Distant supernova may reveal how universe expanded 10 billion years ago

Astronomers at the US DOE’s Berkeley Lab have found the most distant Type 1a supernova ever.  SN SCP-0401 is roughly 10 billion light-years away from Earth.  That means the supernova happened 10 billion years ago.  Given that Big Bang theory estimates the universe being created roughly 13.77 billion years ago, the discovery of SN SCP-0401 is particularly exciting.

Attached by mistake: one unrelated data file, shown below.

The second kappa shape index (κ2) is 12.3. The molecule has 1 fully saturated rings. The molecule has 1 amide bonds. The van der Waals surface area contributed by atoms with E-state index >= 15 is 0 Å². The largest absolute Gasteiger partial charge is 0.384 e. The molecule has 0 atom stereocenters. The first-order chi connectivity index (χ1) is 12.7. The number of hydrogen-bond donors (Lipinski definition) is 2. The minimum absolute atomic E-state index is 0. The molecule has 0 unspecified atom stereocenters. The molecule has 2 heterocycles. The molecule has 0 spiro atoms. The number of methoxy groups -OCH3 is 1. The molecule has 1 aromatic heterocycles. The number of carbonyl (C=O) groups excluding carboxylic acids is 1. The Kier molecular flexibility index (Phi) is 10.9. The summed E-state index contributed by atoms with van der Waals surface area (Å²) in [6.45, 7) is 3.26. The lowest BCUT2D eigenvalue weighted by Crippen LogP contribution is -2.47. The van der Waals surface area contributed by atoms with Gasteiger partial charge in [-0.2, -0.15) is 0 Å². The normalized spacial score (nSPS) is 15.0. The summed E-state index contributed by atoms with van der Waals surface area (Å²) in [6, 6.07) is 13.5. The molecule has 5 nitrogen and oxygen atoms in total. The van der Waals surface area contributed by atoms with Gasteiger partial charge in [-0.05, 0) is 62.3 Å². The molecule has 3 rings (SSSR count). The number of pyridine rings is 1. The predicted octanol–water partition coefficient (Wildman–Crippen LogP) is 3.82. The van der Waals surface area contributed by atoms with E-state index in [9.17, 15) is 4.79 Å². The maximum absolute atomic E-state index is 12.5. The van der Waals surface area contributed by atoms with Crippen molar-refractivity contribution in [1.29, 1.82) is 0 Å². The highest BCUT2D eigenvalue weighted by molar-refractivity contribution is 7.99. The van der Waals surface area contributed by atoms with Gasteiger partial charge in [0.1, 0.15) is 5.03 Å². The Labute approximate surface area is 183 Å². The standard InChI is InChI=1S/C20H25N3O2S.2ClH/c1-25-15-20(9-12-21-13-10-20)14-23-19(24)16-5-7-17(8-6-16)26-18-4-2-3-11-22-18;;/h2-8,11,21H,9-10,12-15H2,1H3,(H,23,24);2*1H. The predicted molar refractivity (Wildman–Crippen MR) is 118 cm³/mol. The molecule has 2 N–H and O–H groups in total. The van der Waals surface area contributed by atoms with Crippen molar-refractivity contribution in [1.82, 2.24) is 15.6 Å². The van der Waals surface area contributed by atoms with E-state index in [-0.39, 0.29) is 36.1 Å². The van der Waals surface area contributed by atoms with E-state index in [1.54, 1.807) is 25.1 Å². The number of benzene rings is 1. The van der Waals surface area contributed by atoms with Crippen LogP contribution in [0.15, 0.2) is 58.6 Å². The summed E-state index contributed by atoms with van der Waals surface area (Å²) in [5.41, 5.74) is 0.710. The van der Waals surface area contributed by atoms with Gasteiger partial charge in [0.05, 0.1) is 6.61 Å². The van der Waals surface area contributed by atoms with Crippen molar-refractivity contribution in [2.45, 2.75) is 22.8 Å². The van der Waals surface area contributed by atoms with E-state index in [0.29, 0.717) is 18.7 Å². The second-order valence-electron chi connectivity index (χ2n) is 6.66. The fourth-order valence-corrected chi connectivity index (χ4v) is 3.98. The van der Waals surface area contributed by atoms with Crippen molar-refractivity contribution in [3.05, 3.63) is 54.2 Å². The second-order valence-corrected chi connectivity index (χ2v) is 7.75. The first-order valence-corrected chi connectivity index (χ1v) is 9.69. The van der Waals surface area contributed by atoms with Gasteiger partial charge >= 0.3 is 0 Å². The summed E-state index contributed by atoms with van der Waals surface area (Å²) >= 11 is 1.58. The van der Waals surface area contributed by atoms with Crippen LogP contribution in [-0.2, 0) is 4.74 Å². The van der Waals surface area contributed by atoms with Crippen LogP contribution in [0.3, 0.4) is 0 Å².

SN SCP-0401 is not just far away either.  It has a very detailed spectrum and has excellent color measurement with a redshift of 1.71.  These features make this supernova an excellent one for gathering data on.  Researchers will study how the exploding star might have affected the universe over the 10 billion years since it went supernova.

The Supernova Cosmology Project (SCP) at Berkeley Lab used the Hubble Space Telescope to make the discovery.  SN SCP-0401 was originally spotted in 2004, but it was so far away that a new camera had to be installed to even see it.  That camera was installed in 2009 and the team at SCP was able to get a good view of SN SCP-0401 in January of 2013.